Kryder: I think of political stress on a continuum. There’s non-violence on one side all the way up to maybe even violence. We’ve seen that a little bit like the shooting of Gabby Gifford in 2011 and now in 2017, we’ve seen shootings on the baseball field. I’m curious, how do we keep that passion but not be violent?

Thomson:
Well, I think it’s an important question and I think that it is complicated by how conflict is handled in a three-year-old’s life; what kinds of conversations happen between a mother and their child or a father and their child. Were there opportunities to be listened to and really understand? [Were there] alternative points of view being incorporated into any kind of conflict? If we grow up in an environment like that, that’s kind of the way we manage conflict in the world.

If we grow up in an environment where there is a right answer and there’s only one right answer, then that means that somebody is going to win and somebody is going to lose. A lot of people in the world I think get stuck in that kind of binary place where there has to be a winner and a loser versus there is a whole bunch of different points of view. If people could talk enough to really understand each other’s point of view and then work together on finding a solution that would work, we’d have a lot less conflict.

SK: Bob Thomson, what if a person grew up and they learned there was a right way and a wrong way? It seems like lots of parents teach their kids that there is a right way and a wrong way. Let’s say someone who comes in who is 45 or 50 years old and they’ve always believed and taught their kids the same things they learned, that there is one way, what do you do? Do we try to change that person? What would you do?

BT:
I think it’s useful for the person to come to understand the way that they make sense out of the world. How did that happen? How did they internalize what the rules are and how you approach dealing with something? If they unconsciously manage things without ever having it get to a conscious level so that they realize what they’re doing, then they are just going to operate from that unconscious space, but once it becomes known to them; this is what I learned, this is why I learned it, here is how it translates into my behavior in the world, [they can ask] “Is it working for me?” I think sometimes when it’s not working, people will say, “Maybe there’s another way.”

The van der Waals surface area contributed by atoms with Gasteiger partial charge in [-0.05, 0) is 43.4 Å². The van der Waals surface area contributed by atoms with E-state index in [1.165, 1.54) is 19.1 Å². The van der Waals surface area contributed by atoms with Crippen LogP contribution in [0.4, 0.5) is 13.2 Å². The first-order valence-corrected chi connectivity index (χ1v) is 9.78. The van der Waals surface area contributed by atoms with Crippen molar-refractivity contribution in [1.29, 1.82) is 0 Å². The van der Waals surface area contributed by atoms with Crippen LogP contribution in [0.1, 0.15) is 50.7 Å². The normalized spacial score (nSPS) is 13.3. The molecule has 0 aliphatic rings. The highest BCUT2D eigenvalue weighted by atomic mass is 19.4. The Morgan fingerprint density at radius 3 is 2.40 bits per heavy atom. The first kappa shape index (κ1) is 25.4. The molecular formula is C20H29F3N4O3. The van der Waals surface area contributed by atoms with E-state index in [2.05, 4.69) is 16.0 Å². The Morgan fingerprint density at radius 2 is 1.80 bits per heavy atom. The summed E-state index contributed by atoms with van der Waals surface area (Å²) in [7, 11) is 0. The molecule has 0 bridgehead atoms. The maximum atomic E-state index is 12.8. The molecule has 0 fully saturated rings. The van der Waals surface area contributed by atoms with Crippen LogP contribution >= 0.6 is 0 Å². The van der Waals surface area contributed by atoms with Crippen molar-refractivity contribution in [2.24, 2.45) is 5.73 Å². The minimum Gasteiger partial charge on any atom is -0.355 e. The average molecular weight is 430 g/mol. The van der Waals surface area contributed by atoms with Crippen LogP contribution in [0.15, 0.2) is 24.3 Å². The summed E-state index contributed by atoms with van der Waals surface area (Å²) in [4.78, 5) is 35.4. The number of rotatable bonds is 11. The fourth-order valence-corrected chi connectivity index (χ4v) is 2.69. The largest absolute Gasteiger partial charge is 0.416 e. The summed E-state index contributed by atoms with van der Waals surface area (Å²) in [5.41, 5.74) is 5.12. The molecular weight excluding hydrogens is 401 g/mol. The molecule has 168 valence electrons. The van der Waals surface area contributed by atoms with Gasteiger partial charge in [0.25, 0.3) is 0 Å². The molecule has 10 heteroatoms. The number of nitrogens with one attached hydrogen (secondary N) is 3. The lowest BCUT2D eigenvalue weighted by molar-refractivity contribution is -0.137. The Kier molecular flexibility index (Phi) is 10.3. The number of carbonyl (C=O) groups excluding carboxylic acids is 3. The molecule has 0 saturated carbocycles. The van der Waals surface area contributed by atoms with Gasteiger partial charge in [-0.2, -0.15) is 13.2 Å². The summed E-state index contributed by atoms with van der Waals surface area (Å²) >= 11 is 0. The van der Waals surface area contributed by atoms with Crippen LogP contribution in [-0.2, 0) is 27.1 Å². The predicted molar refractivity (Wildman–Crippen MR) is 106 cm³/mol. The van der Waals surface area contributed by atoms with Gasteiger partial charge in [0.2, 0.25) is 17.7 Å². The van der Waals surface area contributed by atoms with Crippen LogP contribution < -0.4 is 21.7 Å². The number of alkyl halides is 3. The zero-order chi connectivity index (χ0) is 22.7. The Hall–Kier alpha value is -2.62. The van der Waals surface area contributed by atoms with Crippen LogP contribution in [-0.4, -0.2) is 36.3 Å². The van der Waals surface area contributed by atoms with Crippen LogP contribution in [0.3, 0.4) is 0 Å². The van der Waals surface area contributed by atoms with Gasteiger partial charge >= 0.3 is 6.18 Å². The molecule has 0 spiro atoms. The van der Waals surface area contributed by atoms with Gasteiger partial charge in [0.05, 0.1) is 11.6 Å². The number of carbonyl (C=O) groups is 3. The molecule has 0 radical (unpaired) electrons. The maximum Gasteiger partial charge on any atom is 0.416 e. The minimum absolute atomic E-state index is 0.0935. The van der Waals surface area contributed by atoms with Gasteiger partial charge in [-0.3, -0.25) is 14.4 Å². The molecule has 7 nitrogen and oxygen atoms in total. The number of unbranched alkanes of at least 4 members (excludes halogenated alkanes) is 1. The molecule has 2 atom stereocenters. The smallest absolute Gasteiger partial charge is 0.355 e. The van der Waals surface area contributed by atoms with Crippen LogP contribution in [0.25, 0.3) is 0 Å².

My job is not to change anybody, it’s to help them change themselves if they want to.

SK: In terms of political stress, we’re seeing a continuum of people and some people do not want to even interact much less talk with people who are on the opposite end of their belief system. What is your recommendation? Should we be talking to each other or not?

BT:
Well, of course we should be talking with each other. In the absence of talk, we have, often times, aggressive action and that’s not one of the things that I think is useful to any of us. If we’re going to resolve differences of opinions or different believe systems, we have to talk about it. We have to come to understand.

I always think of Gandhi when the civil war was going on and he was starving himself as a protest and the two leaders of the factions came to him and said, “You have to start eating.” He said, “Well, I will as soon as the civil war stops.” One of the men said, “There is no way out for me because I’ve done horrible things. I’ve killed women and children and babies.” Gandhi said, “There is a way for you.” The guy looked at him like he was out of his mind. He’s been starving, so clearly, he must be out of his mind. [Gandhi] said, “There are thousands of orphans out there now because of this war. You have to go and get a child who is an orphan, but it has to be a child from the other side and you have to bring them into your home and raise them with that religion that you’re fighting about, their religion.” That teaches understanding in a profound way.

I think that’s what we have to do in the world when we have all these people with different ideas. If we’re not communicating and really understanding each other because we can’t listen to each other, then trouble happens.

SK: Bob, you mentioned non-violence and Gandhi, isn’t that a political view?

BT:
That’s a human view. Was he operating in the midst of political issues? Of course, but he was talking about really people understanding people. I think it was a much deeper way of understanding what’s happening and some possible ways to manage it. He is suggesting that if you are really in disagreement with somebody to the point where you would be willing to do violence, it probably would make sense to really come to understand that way much better than you do because you probably don’t.